(Note that this was actually written several years ago for something. I just found a copy of it.)
I was thinking about this the other day when I was working on teaching our family dog, Sam, a new behavior. I was working on teaching him the leg weave (where he runs around a leg when you move it in a direction, then around the other leg), and he lost interest very quickly in the beginning.
I know that if an animal I am training is not getting the lesson plan, and would rather do other things at the time, that the animal is simply giving me feedback that I am not teaching in a way that motivates him to want to stay in the classroom.
So I took a step back and thought about what I was doing.
Was I setting him up for success or was I setting him up for failure?
These are some questions I needed to ask:
Was the environment too distracting? (Remember, it is important when teaching a new behavior that you begin in an environment with minimal or no other distractions so as to have your animal’s full attention. You only add distractions slowly as your student tells you by his ability to focus on doing the behavior that he is ready for it.)
Did I have high enough value reinforcers? (Please read my post on why knowing your pet’s List of Awesomeness is important)
How was my timing between when he did a behavior approximation and when I gave the reinforcement? (The shorter the time lapse between when the behavior occurs and the reinforcement is produced, the easier it is for the animal to learn that association.)
Was I going at the right pace for him? (In my shaping plan, were my behavior approximations at an interval that were enough to teach but not so much as to be too difficult? See my post on shaping.)
Was I completely focused on the training so as to catch his behaviors that I wanted to reinforce?
Was my training session short? (Training sessions should be short, 3 to 5 minutes, ending on a positive note.)
In this particular lesson, it was a very quiet living room with minimum distractions and so I was not using the highest value reinforcer. I was using Sam’s dog biscuits. Also, while I began teaching this by luring him around my leg (having him follow a treat), I did not give him a piece of the treat until he was half way around the leg.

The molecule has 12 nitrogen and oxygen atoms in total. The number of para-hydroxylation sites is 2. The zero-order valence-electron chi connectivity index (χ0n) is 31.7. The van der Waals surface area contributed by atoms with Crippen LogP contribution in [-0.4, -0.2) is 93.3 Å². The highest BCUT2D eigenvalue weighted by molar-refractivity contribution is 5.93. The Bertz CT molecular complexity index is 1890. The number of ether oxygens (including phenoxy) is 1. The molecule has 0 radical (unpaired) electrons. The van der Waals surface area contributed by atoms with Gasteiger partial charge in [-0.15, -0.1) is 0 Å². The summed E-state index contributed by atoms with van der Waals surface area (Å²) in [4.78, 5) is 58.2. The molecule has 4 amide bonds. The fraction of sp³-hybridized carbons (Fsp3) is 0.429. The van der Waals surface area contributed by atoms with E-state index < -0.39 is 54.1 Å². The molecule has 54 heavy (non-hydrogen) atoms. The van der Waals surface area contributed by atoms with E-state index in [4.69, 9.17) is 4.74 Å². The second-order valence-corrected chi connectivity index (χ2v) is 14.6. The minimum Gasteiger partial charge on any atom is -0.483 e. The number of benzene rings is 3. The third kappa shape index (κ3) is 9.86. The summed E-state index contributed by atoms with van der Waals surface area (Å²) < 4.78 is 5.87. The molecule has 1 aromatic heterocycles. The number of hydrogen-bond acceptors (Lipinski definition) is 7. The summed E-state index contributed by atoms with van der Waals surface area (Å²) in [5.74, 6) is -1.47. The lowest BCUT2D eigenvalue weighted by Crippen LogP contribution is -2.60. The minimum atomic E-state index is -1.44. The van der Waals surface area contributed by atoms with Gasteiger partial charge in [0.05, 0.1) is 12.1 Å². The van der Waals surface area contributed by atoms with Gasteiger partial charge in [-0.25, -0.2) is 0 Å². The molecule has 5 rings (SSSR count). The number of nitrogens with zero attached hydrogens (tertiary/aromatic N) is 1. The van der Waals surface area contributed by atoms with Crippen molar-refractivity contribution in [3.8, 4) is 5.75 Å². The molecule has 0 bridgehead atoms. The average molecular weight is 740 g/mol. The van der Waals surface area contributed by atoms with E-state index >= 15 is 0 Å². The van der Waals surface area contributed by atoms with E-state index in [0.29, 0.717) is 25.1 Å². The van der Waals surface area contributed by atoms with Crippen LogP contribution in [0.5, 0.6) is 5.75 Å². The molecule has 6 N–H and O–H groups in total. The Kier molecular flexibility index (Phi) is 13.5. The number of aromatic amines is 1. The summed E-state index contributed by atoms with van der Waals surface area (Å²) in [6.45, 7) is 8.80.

That combination was not setting him up for success. Waiting until he moved half way around my leg was way too long of an approximation to keep his interest, especially when his reinforce for doing so was a piece of dog biscuit.
What did I do? I added some pieces of chicken to my reinforcer bag and, while I used luring at the beginning, I marked (and gave him a reinforcer) for his moving around my leg in very small increments the first few times. There were six locations around my leg that were my target points for marking and reinforcing.
That small change made a huge impact. In only a few trials, Sam was running around my leg and then around the other.
Next, I stopped at that success and practiced another behavior for a couple minutes, then another behavior for another couple minutes, and then went back to the leg weaves. Wow, was he charging around my leg by that point. I had made my classroom so much fun for him that he forgot he was there to learn…but learn he did! And with gusto!
The next step was to begin fading out the lure and using less frequent target points around my leg until I could get to the point where I would just give a hand cue and he’d begin to weave. Now we are working on shifting to just my leg movement as his cue to begin the weave.
My point with this post is that, whenever you are training an animal who just simply is not doing what you want him to do. Know that there is always a reason. And it is not that your animal is dumb or stubborn. As your pet’s teacher, step back and think through what you can do to make the lesson plan easier, more clear…and definitely more fun!